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Welcome to New York. There's the Statue of Liberty, Times Square, Wall Street. And, right behind you, a police officer gesturing to you, pulling you over, and writing you a ticket. 

New York has always found ways to take your money. The DMV Points System is an elaborate way to do that. The system also serves other purposes that matter to lawmakers -- ostensibly, it keeps bad drivers off the road. 

The points system is the single most important element of a traffic ticket. If a ticket has no points, you do not need a lawyer. Hiring counsel is simply not worth the money. Either fight the ticket on your own or plead it guilty and pay. 


But if a ticket has points, it can hurt you in numerous ways. 

Points are a source of aggravation and confusion. Myths abound about them, usually perpetuated by non-lawyers who sound knowledgeable. This section will address some of those myths and attempt to clear the cloud of smoke surrounding points. 

How Do Points Affect You? 

Assessment fees. If you get six points on your license in an eighteen-month period, you will owe an assessment fee to New York. Assessment fees start at $300 for six points, and go up another $75 for each additional point; for example, eight points means an assessment of $450. You have the option of paying the fee in a lump sum or over a period of three years. Be warned that if you do not pay the assessment fee in a timely fashion, DMV will suspend your license.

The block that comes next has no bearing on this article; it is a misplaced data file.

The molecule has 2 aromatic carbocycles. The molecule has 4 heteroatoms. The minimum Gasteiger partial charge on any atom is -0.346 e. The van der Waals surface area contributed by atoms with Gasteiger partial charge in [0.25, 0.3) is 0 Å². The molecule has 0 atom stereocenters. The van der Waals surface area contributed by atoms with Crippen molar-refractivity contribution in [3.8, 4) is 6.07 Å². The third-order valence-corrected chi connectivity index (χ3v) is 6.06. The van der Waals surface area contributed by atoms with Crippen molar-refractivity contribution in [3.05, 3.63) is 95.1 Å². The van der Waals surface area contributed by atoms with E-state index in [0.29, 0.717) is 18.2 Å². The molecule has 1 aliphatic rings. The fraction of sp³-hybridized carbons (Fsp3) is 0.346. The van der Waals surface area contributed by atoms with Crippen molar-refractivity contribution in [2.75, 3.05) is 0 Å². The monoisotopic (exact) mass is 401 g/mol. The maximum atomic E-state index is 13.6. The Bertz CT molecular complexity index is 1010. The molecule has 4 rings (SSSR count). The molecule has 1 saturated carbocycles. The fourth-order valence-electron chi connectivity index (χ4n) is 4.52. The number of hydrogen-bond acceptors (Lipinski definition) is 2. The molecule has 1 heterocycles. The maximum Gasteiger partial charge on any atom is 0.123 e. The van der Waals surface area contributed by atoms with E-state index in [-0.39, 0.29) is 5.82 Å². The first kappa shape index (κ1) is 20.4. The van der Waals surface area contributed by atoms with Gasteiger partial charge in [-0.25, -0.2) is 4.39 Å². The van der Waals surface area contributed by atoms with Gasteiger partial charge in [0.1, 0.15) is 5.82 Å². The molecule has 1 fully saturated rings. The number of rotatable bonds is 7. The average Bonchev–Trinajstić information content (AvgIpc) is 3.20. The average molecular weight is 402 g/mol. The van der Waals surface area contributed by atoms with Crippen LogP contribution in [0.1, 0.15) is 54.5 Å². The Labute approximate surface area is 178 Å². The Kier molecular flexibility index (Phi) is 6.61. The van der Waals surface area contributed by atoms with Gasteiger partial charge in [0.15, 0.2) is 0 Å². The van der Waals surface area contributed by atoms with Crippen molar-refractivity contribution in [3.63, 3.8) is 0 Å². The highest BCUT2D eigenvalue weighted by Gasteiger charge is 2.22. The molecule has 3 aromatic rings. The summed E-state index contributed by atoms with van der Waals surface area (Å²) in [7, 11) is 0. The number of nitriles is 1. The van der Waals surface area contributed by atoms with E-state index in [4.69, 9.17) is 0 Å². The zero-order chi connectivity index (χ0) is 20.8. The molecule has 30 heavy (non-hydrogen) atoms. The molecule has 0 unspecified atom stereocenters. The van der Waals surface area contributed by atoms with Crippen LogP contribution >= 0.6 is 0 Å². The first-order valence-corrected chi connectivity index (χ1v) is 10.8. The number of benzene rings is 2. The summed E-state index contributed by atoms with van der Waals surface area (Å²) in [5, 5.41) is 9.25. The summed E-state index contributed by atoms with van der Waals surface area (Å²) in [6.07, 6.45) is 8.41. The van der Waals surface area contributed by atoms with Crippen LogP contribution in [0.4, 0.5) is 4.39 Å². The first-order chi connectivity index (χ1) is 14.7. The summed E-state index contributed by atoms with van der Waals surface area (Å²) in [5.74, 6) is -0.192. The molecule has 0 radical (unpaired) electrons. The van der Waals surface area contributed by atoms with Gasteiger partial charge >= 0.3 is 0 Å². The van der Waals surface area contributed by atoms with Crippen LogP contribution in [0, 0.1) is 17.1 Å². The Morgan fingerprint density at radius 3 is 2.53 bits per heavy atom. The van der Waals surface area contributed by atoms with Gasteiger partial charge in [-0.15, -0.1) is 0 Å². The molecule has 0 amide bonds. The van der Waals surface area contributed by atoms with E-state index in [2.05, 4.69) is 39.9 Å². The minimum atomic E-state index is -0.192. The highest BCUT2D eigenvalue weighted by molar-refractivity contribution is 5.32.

Suspensions. Once you reach 11 points on your license in an eighteen-month period, you face the possibility of a license suspension. Note that judges have discretion. A judge does not have to suspend your license at 11 or more points, and a judge can choose to suspend your license for fewer than 11 points. But at 11, 12, 13 or more points, a suspension is likely. The standard suspension is 31 days (again, the judge has discretion) and begins 30 days after the hearing date. The more points you have, the longer your suspension may be. 

During a suspension, you still have a driver's license. But if you drive when suspended, you may be arrested for driving with a suspended license. Police take this charge very seriously. 

Revocation. If your driving record is exceptionally bad, a judge may revoke your license. This is like a suspension on steroids. 

If your New York license is revoked, you no longer have a license; it is canceled. You are treated like someone who has never had a license before. You will have to apply for driving privileges, and you may be forced to retake the road test. Remember, driving is a privilege, not a right. If New York revokes your license, the state is under no obligation to give it back to you quickly, or at all. 

Insurance. Accruing points on your license usually means increased insurance premiums. Insurance is a contract between two parties. In some cases, a minor ticket conviction might not affect your premiums. In other cases, it could have a devastating impact -- higher premiums or cancelation of the policy. Ultimately, this is between you and your insurer. Your best bet is to keep your license as clean as possible. If you get points, your insurer will likely find out, and there will likely be consequences. 

Professional duties. Many employers require or prefer that you maintain a clean driving record. If you drive a taxi, for example, the Taxi and Limousine Commission keeps a watchful eye on your traffic convictions, and levies harsh penalties and suspensions if you accrue points. Others, such as the MTA and the NYPD, may demand that you close all your open tickets before applying for the position, and may deny you if you have any current or past license suspensions. In general, employers are allowed to do this. It's yet another reason to vigorously fight any ticket you receive